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Shantanu Hudlikar: Champion Sound

By Ashaita Mahajan | January 16, 2010

Meet Shantanu Hudlikar, chief engineer at Yash Raj Studios: first impression — very intimidating, one of the big guys! I had the opportunity to interview him about the independent music scene in India. He was extremely forward and had some very interesting things to say. Being a part of Bollywood, Shantanu is a big lover of the independent music scene and sees it growing and expanding in the next few years. His most recent project was recording with the band Something Relevant on their debut album, ‘Feels Good 2 B Live’. He was initially just going to help the band with some tracking sessions, but one thing led to another and he ended up not only recording the whole album, but mixing it as well. Shantanu took this project very seriously, and was so committed that he saw this album as his own baby which he was responsible for. Putting his heart and soul into the sessions, he didn’t see himself as an independent player, but rather a part of the band’s team. Working closely with the band, he was able to figure out the dynamics and use everyone’s strengths in the right combination to produce something super. A veteran of the Indian music industry, here’s excerpts from the interview —

Split Magazine: Shantanu HudlikarWhat are your thoughts about the independent music scene in Mumbai right now?

It’s good. There are a lot of things happening! There are lots of bands. I would attribute the burgeoning of independent music [in India], actually, to Bollywood — the Hindi film industry. I believe they are actually responsible because today, musically, Bollywood is omnipresent — it’s everywhere, so people need an alternative to that. When you put on the radio or the TV, it’s all that you see. So people need an alternative, so that’s why I can see a lot of mushrooming acts, and some very talented acts coming up — not just in Bombay. I think Bombay has the weakest amount of acts. I think places like Delhi, Kerala, and other places in the south — there are some amazing acts coming out, and they are really proud of what they do.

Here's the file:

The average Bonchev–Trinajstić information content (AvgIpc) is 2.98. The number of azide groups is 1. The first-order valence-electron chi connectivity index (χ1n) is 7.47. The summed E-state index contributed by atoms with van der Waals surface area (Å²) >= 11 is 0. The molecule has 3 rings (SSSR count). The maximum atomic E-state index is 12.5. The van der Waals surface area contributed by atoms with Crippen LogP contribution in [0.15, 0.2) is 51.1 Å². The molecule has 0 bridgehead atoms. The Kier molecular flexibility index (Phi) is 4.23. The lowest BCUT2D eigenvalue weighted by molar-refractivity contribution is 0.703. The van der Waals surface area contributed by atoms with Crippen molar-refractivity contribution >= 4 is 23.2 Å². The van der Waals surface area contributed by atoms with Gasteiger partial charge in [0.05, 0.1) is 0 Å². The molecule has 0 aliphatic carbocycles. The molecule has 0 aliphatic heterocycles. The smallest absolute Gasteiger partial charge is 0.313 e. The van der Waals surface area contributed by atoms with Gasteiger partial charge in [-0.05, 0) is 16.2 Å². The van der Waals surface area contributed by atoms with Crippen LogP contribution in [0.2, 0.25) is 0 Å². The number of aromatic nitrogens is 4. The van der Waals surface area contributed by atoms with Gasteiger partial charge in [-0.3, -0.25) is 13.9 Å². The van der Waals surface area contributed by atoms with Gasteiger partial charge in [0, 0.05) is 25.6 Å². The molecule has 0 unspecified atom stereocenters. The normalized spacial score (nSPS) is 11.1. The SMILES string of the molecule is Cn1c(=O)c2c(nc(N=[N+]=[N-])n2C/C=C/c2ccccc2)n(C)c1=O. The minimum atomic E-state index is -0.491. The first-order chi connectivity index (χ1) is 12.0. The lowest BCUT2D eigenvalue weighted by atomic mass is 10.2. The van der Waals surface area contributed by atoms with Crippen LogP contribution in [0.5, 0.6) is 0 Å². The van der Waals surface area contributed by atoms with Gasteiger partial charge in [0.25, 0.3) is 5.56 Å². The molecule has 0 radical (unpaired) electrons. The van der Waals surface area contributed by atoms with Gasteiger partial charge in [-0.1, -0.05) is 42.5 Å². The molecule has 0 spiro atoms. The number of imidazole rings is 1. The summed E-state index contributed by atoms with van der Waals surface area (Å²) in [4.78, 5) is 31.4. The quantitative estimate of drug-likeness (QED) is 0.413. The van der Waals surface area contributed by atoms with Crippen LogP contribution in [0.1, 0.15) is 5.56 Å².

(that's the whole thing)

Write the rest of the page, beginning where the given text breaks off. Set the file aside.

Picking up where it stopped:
The independent music scene is mushrooming. I just feel that producers and promoters need to put in some kind of money because it’s difficult. Now, it was very fortunate that some bands [could] manage to afford a studio like YRS. Very few bands can, and if you want something well recorded for it to sound good and to be on/at par with any of the big international acts, you need to spend some money. Poor bands don’t have money. In the end, you’ll find bands that are great when they play live, but after getting into a studio and listening to their album, they sound like shit. There’s a reason for this — either they haven’t been recorded properly or mixed properly, or it’s not been produced. I just wish the independent acts would get funded properly and be given direction.

The scene is still in its nascent stage and the concept of a producer is not clearly defined; most of the independent acts are going by references to what another band’s CD is. Now, bands come in and tell us they want to sound like a particular band, but their music isn’t similar at all so it’s not possible. Amongst us producers and sound engineers, you never know where a particular sound (e.g. the snare) is coming from — you need to look at the over all picture, and that over all picture can only be given, in my opinion, by producers who are aware of what a band needs to sound like, without actually changing the sound of the band. When you hear the band live, it needs to sound like the way it sounds in the studio, and vice versa. So that’s why you need a producer, who will actually grab the band’s music, their sound, their thought process, and put it out into the commercial world by giving them an identity. That’s where the music industry stands today. There are lots of musicians, but not enough money or good studios.

What goes into recording a band live at Yash Raj Studios?

Well, it is a long process. First, setting up the band in the live area with certain specs, as well as the pre-production requirements — the correct amps, working amps, a good drum kit, a working drum kit, with all the instruments in shape, and [to] make sure that every band member has eye contact with each other, and can hear each other. We use headphones for the band members so they can monitor each other precisely. This whole process takes a very long time because initially in a set up of a live recording, we have to make sure a lot of technical aspects are perfect, so that things don’t bleed through, [and that] things don’t cross talk with each other because we are using a fair amount of a compliment of microphones.

I would attribute the burgeoning of independent music, actually, to Bollywood — the Hindi film industry. I believe they are actually responsible because today, musically, Bollywood is omnipresent — it’s everywhere, so people need an alternative to that.